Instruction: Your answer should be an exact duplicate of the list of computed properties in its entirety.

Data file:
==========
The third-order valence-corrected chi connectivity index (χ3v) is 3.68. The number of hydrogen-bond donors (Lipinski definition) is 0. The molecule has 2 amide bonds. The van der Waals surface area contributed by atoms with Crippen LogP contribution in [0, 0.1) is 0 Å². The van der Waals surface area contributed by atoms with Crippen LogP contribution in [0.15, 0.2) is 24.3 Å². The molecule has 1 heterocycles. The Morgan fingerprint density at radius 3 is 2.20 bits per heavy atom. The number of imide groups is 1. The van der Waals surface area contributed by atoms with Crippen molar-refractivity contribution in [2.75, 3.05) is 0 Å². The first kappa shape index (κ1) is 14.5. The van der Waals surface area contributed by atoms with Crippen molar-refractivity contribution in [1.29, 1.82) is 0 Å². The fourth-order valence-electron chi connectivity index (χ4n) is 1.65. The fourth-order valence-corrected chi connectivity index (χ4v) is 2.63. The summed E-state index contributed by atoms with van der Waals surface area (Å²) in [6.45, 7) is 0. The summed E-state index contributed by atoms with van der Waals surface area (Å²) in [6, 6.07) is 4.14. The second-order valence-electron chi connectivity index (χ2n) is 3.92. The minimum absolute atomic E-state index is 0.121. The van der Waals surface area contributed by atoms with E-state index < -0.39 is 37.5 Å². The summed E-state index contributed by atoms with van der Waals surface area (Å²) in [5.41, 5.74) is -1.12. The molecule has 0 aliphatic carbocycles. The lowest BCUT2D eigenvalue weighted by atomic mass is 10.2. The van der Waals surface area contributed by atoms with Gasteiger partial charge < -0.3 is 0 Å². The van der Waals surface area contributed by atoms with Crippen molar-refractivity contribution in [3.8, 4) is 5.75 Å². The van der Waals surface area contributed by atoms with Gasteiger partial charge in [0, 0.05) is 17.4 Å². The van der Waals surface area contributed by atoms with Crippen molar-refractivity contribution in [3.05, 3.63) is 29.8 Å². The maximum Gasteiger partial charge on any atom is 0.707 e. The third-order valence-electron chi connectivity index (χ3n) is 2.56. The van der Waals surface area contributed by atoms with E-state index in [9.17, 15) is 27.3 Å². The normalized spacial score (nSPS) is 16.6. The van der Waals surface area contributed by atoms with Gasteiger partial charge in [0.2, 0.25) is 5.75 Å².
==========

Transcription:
The third-order valence-corrected chi connectivity index (χ3v) is 3.68. The number of hydrogen-bond donors (Lipinski definition) is 0. The molecule has 2 amide bonds. The van der Waals surface area contributed by atoms with Crippen LogP contribution in [0, 0.1) is 0 Å². The van der Waals surface area contributed by atoms with Crippen LogP contribution in [0.15, 0.2) is 24.3 Å². The molecule has 1 heterocycles. The Morgan fingerprint density at radius 3 is 2.20 bits per heavy atom. The number of imide groups is 1. The van der Waals surface area contributed by atoms with Crippen molar-refractivity contribution in [2.75, 3.05) is 0 Å². The first kappa shape index (κ1) is 14.5. The van der Waals surface area contributed by atoms with Crippen molar-refractivity contribution in [1.29, 1.82) is 0 Å². The fourth-order valence-electron chi connectivity index (χ4n) is 1.65. The fourth-order valence-corrected chi connectivity index (χ4v) is 2.63. The summed E-state index contributed by atoms with van der Waals surface area (Å²) in [6.45, 7) is 0. The summed E-state index contributed by atoms with van der Waals surface area (Å²) in [6, 6.07) is 4.14. The second-order valence-electron chi connectivity index (χ2n) is 3.92. The minimum absolute atomic E-state index is 0.121. The van der Waals surface area contributed by atoms with E-state index < -0.39 is 37.5 Å². The summed E-state index contributed by atoms with van der Waals surface area (Å²) in [5.41, 5.74) is -1.12. The molecule has 0 aliphatic carbocycles. The lowest BCUT2D eigenvalue weighted by atomic mass is 10.2. The van der Waals surface area contributed by atoms with Gasteiger partial charge < -0.3 is 0 Å². The van der Waals surface area contributed by atoms with Crippen molar-refractivity contribution in [3.8, 4) is 5.75 Å². The van der Waals surface area contributed by atoms with Gasteiger partial charge in [0, 0.05) is 17.4 Å². The van der Waals surface area contributed by atoms with Crippen molar-refractivity contribution in [3.05, 3.63) is 29.8 Å². The maximum Gasteiger partial charge on any atom is 0.707 e. The third-order valence-electron chi connectivity index (χ3n) is 2.56. The van der Waals surface area contributed by atoms with E-state index in [9.17, 15) is 27.3 Å². The normalized spacial score (nSPS) is 16.6. The van der Waals surface area contributed by atoms with Gasteiger partial charge in [0.2, 0.25) is 5.75 Å².